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Moderation And Choices, Not Hysteria, Will Fight Obesity

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Nanny-staters will tell you fast food is inherently bad, but one Iowa teacher demonstrated to his students that personal choices rule their health outcomes, not scare tactics and food menus.  

Morgan Spurlock’s documentary, “Supersize Me,” was quite a hit a decade ago. It was a 98-minute video that chronicled the physiological changes this particular Manhattan filmmaker underwent by eating at McDonald’s restaurants three times daily, every day, for a month. Spurlock didn’t exercise during the project, other than normal city walking, opted for “supersized” meals when offered, and ended up gaining 25 lbs., and experiencing depression, lethargy, loss of sex drive, etc.

I thought the whole concept was sort of anticlimactic. Just about anything in excess can be toxic, after all; drinking too much water can kill you. Nor is an all McDonald’s diet illustrative of most folks’ diet. While many folks aren’t eating enough fruits and vegetables, and processed foods and snacks are overdone due to their convenience, very few folks eat only fast-food.

Nonetheless, the video was an interesting visual study – sort of like the thrill of watching a car accident. And it was a huge hit with the “nanny” folks who seek to regulate how, where and what we eat. It even was nominated for an Oscar, and Spurlock was able to parlay his notoriety into a more steady-paying gig for CNN.

I got to thinking about this Spurlock documentary recently upon seeing a report on an Ankeny, IA, science teacher named John Cisna who recreated the Spurlock exercise, but with one big difference – moderation and logic. In Cisna’s case, however, he ate nothing but McDonald’s offerings for three months and lost 37 lbs., and his cholesterol readings fell to 170 from 249.

 

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Cisna utilized his experience as a teaching moment for his students. His students helped him plan out a 2,000-calorie daily diet plan that consisted of only McDonald’s offerings. The report says their planning also strived to stay within the recommended daily allowances for carbohydrates, proteins, fat calories and cholesterol.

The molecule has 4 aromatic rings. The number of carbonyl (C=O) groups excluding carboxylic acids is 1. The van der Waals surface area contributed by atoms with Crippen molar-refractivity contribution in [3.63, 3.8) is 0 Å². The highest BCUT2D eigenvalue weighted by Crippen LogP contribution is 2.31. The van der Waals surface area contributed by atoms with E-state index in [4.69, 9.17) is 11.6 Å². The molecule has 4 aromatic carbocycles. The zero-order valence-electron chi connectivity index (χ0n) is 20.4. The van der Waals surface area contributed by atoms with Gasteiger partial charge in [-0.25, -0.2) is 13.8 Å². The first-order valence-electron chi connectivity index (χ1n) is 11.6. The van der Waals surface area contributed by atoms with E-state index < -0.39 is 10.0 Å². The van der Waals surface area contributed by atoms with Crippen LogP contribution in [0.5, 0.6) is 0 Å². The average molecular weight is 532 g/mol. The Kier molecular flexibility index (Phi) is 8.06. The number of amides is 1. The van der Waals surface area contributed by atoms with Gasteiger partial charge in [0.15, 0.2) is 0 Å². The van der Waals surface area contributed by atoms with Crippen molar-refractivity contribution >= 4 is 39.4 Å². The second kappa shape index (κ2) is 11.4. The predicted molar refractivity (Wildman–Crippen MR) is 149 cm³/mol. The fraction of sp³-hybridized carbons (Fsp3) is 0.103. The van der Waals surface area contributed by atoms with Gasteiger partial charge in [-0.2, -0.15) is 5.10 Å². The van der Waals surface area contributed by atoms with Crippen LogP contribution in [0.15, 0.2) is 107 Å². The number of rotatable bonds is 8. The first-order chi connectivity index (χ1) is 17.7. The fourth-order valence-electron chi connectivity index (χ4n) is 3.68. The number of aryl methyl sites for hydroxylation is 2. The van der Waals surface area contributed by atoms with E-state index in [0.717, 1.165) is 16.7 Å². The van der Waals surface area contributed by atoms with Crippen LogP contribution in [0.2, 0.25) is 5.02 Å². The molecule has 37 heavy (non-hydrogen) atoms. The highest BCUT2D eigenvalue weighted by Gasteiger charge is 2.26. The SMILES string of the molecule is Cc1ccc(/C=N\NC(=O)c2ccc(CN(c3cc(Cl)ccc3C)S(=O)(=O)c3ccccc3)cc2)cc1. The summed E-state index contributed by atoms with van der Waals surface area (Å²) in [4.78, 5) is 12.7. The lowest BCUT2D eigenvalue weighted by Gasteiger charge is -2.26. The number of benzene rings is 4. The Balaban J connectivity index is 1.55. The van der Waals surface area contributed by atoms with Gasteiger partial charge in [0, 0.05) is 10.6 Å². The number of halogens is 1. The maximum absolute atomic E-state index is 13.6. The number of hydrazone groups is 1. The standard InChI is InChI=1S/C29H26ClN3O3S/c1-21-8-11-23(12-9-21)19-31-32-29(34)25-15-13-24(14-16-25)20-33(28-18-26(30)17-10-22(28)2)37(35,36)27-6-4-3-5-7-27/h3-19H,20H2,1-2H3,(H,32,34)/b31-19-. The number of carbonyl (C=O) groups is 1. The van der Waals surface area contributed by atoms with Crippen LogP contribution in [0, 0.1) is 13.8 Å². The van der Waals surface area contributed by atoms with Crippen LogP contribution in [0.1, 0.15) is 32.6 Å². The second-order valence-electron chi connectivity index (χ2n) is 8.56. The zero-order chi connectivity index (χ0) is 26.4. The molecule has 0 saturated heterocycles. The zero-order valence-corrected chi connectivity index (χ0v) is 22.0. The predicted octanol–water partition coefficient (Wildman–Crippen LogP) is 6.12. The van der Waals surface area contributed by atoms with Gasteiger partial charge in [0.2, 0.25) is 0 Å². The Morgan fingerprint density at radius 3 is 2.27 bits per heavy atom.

Typically, a McDonald’s breakfast for Cisna was two egg white delights, a bowl of maple oatmeal and 1% milk. He generally opted for salad for lunch, and dined on more traditional value meal for dinner, including items like Big Macs, ice creams and sundaes, the reports says.

I heard him interviewed on the radio recently and he said that he knew he would lose weight by making good food choices and employing moderation and regular exercise. “It’s our choices that make us fat,” Cisna told KCCI, “not McDonald’s.”

This piece isn't to defend one commercial outfit's menu over another, but to illustrate how important personal choice and responsibility are to our health profiles.  

Consider the lessons that Cisna has imparted to his charges during this project – critical thinking, planning, moderation, physical exercise and personal responsibility. Cisna is one heck of a teacher in my book.

 

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Discuss this Blog Entry 4

Anonymous (not verified)
on Jan 16, 2014

Joe, A GREAT article!! Your closing comment, especially, was "spot on"!!

on Jan 17, 2014

Thanks, Anonymous. What a valuable life lesson John Cisna imparted to his students. Rather than baying at the moon about good foods and bad foods, he gave them the perspective to think and reason critically, and act for themselves. Cisna stated in the radio interview I heard that he knew that he would lose weight on his regime. He gave his students an imporant and lifelong gift -- not about eating at McDonald's, but about personal responsibility.

Ray Moses (not verified)
on Jan 17, 2014

Stupid articles like this make me want to finally unsubscribe to this publication. Seems like the beef industry is in denial about proper nutrition - high lighting McDonalds as a source of proper nutrition - good lord!

on Jan 17, 2014

I think you missed the point of the article. It wasn't to promote McDonald's menu but to illustrate the importance of personal responsibility and choice. Instead of hysteria about good foods and bad foods, isn't better to teach our kids about personal responsibility and moderation, etc.?

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What's BEEF Editors' Blog?

Everyday musings from BEEF Editors on the latest beef industry news and events.

Contributors

Joe Roybal

Joe is a native of South Dakota and a graduate of South Dakota State University with a degree in journalism. He worked as a daily newspaper reporter and photographer before doing a six-year stint...

Burt Rutherford

Burt has nearly 30 years’ experience communicating about beef industry issues. A Colorado native and graduate of Colorado State University with a degree in agricultural journalism, he now...

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